Ricky Ponting believes signs are positive for Marnus Labuschagne and the Australia batting line-up as they chase a first Ashes series triumph abroad since 2001, as the former skipper revealed a brief interaction with the generational No.3 talent.
The signs were ominous when England won the toss and put Australia in to bat on a Lord's greentop in the second Ashes Test, but a mix of patient and powerful batting has the visitors in command with a 221-run lead and eight wickets in hand heading into day four.
Steve Smith led the charge in the first innings with a 32nd Test hundred alongside strong contributions from Travis Head (77), David Warner (66) and Marnus Labuschagne (47), while the top order have each made at least a good start in the second innings.
Labuschagne cut a frustrated figure when he failed to cash in after riding his luck on day three as a soft slice to backward point ended his innings on 30, but looked to be much more at home at Lord’s in comparison to the first Test at Edgbaston.
Speaking to Sanjana Ganesan on The ICC Review, Ponting says there were positive signs in both of Labuschagne's knocks at Lord's, hinting that bigger scores should be just around the corner for the No.3.
“He played and missed a few times, but he scored more freely which is the biggest concern I had with him. It looked like he was losing a lot of his scoring options," Ponting said.
“The fact that he was able to tweak things a little bit and change things a little bit between games is a great sign for him."
When asked if he had passed on any advice to the Australian batter, Ponting reiterated that he kept things short after watching the team in the nets in the build-up to the second Test.
“I had a really brief chat (with Marnus)," Ponting said.
“I actually took my son Fletcher to training for two days in a row to watch the Aussies here at Lord’s and we sat behind the nets, and I got a chance to watch Marnus and what he was working on.
“I actually just mentioned a few words to him through the net about a few things, but he's a very fast learner as well.
“He wouldn't have been happy with the way that he played in the first few innings here in the UK and he makes small adjustments all the time. I think what he did from Edgbaston to here worked for him as well."
Trying to keep his distance and allowing those in the coaching and leadership groups to formulate their own plans, Ponting instead passed on his wisdom and bigger discussion points of Marnus and Australia’s batting to the man currently leading the side, Pat Cummins.
“I'm not one that likes to impose on any of the players," Ponting said.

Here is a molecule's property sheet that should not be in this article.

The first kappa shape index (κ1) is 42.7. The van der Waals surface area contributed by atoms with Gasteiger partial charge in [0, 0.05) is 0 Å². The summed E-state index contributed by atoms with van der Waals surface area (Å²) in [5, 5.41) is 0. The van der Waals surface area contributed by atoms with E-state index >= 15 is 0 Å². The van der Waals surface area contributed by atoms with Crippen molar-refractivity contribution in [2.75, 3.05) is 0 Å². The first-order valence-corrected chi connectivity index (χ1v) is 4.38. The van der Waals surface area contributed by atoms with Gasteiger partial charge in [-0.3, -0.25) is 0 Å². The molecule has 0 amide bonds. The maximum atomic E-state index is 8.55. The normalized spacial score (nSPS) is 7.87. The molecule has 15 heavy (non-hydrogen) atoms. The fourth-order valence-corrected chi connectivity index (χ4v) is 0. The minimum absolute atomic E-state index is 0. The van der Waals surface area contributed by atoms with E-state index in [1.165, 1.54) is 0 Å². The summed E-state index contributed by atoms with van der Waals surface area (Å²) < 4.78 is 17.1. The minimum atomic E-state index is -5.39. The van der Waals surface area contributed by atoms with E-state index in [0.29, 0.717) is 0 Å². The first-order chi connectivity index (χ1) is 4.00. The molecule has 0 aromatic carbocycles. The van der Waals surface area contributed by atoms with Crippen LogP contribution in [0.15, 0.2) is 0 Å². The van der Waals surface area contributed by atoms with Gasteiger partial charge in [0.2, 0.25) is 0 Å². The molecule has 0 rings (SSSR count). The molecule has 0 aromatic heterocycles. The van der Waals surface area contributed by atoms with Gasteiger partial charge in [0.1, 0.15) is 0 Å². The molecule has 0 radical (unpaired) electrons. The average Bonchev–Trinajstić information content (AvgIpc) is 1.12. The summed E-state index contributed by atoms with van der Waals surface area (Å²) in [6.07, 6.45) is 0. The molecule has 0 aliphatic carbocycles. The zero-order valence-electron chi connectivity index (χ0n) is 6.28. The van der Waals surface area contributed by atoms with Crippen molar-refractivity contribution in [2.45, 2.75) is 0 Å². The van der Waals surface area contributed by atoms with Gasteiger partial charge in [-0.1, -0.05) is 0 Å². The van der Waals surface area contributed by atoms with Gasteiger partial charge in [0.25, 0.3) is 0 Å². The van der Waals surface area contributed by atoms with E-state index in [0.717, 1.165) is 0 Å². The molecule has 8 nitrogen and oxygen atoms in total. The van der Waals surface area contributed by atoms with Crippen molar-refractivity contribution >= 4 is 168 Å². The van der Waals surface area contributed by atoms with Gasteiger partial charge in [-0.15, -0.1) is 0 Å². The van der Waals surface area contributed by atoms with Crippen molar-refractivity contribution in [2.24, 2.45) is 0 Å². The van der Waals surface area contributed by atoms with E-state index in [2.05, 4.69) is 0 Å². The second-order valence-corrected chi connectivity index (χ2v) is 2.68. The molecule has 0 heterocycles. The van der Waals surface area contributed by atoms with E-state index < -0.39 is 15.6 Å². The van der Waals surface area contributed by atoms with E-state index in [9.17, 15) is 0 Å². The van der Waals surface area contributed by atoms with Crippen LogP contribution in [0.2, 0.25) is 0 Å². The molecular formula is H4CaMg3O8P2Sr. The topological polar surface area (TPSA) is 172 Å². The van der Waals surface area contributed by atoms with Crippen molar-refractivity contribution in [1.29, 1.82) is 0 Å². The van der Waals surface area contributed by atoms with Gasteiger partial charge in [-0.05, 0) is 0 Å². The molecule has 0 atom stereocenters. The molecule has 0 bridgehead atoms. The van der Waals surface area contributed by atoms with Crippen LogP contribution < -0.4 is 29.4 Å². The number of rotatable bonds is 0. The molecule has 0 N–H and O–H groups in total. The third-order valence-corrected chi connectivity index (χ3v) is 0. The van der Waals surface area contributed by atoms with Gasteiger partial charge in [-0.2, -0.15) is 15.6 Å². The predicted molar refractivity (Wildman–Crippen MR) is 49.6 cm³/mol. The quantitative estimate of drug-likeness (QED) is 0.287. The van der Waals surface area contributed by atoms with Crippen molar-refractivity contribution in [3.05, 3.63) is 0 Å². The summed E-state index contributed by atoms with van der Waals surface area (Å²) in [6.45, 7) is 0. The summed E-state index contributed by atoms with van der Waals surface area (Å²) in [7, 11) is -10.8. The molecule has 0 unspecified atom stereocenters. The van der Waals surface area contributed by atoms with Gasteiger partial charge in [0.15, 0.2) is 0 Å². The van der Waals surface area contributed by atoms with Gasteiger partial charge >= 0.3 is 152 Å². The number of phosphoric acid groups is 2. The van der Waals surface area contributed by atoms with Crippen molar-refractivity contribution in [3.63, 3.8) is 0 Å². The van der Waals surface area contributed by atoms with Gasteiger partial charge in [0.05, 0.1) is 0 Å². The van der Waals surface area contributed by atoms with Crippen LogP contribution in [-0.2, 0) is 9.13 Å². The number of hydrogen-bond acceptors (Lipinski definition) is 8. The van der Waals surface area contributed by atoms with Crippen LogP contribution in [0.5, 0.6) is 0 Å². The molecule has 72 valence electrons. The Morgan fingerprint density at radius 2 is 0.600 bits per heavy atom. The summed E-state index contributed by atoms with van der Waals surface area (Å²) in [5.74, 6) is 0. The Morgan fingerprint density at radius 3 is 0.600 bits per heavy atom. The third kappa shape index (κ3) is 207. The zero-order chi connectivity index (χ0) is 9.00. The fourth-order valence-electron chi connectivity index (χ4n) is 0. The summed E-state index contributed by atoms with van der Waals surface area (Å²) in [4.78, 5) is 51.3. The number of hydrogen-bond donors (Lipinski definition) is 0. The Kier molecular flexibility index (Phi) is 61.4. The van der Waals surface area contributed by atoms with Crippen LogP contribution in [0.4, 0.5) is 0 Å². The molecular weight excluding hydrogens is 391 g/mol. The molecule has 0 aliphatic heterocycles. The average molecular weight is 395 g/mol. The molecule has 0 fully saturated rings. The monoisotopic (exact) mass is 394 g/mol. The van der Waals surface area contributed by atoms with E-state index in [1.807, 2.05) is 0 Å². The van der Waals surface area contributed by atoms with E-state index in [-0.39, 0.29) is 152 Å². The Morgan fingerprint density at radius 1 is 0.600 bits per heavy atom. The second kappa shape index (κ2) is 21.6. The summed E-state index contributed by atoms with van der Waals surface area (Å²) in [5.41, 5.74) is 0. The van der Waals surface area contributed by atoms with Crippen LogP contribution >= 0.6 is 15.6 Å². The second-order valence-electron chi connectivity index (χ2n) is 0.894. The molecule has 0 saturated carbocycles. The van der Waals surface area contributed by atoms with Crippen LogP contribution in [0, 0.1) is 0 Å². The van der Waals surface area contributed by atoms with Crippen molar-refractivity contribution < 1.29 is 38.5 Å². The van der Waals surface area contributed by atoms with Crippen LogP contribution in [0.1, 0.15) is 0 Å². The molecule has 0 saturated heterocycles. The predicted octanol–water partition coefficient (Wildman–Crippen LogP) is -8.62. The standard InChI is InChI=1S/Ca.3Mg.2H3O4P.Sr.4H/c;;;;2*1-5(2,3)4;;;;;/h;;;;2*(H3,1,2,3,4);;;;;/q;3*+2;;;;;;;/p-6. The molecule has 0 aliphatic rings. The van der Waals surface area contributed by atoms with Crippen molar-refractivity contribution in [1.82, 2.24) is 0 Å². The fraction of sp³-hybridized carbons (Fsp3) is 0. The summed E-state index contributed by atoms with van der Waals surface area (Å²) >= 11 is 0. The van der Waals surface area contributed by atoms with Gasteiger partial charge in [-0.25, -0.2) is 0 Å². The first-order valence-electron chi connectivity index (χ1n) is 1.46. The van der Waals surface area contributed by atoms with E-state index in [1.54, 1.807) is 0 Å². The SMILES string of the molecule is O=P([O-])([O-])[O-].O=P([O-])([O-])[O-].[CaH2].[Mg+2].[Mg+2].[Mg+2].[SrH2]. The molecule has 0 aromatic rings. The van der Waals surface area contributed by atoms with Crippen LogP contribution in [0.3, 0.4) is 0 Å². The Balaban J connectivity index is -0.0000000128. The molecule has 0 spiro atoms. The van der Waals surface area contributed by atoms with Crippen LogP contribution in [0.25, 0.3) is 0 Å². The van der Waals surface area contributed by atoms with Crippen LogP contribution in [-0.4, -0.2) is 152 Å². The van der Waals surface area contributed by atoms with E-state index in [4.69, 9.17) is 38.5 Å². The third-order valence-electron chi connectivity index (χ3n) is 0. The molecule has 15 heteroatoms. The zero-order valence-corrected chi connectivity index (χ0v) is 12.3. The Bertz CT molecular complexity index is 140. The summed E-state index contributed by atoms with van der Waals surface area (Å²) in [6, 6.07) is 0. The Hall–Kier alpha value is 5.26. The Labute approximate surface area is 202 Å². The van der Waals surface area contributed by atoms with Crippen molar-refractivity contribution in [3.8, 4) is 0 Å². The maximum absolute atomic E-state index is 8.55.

“Obviously, I sit back and I analyse and critique players and what they're doing and the small changes that they're making.
“But I spoke to Pat Cummins about some of the things that I could sort of see and identify with Marnus, and hoped that Pat would maybe mention a few of those things as his own observations rather than being mine.”
A number of batters in the Australia top order have made significant contributions across the series thus far, with Warner bettering his efforts of Edgbaston in his 88-ball 66 in the first innings at Lord's, then digging in to play the game on its merits with 25 from 76 balls in the second innings.
Much of the lead-in to the 2023 series focused on the opener’s lean run of form, doing little to silence the doubters after an indifferent World Test Championship Final (43 and 1) against India.
Having already made more runs in the 2023 Ashes than the series four years prior (95 at 9.5), Ponting is glad to see Warner return with an aggressive intent that has brought success elsewhere across the world.
“One thing with Davey, his approach never changes, and when it has changed, which was probably in 2019, where he got a little bit more defensively minded, that's when he had his big issues,” Ponting said.
“I love seeing some of the stuff he did (in the first innings at Lord’s). He tried a lap shot early on against Stuart Broad. He actually played a sort of a slog sweep against Ollie Robinson early in the innings. Scored quite freely again. And I think the way that he's been starting his innings has been the most impressive thing to me.
“His defensive game technically looks really good. The technical changes he's made from 2019 to 2023 are definitely working for him. And he's making runs reasonably consistently.
“The only knock on that and, not even a knock from me, he'd probably be disappointed that he hasn't been able to cash in to make a couple of really big scores.”
Ponting stated in a March edition of The ICC Review that Warner may have missed the “absolute best time” to retire on strong terms, though now, after technical tinkers and an attitude shift in his batting, the Australia great suggests the 36-year-old has more to give.
“If he turns one or two of those (starts) into hundreds, then there's no discussion at all about him playing for the remainder of the series,” Ponting added on the latest episode of The ICC Review.
“In fact, if he makes a couple of hundreds, then we're actually talking about leaving it up to him to retire whenever he wants to."
Ponting meanwhile lauded the work of Smith after he notched his 32nd Test ton, going past 9000 Test runs in the process as the second-fastest to reach the mark by innings batted, behind Sri Lanka legend Kumar Sangakkara.
Only Ponting himself (41) has more Test hundreds for Australia, and is arguably in a better position than anyone to gauge Smith's success.
"As far as I'm concerned, he's ranking up there with the absolute all-time greats," Ponting said.
"He's now just brought up his 12th Ashes hundred, he's got eight Ashes hundreds in England.
"Not many other people can say that when you think about English batting conditions. They're as difficult as anywhere in the world and he's found a way to master that.
"He's going to go down as one of the all-time greats, that's for sure."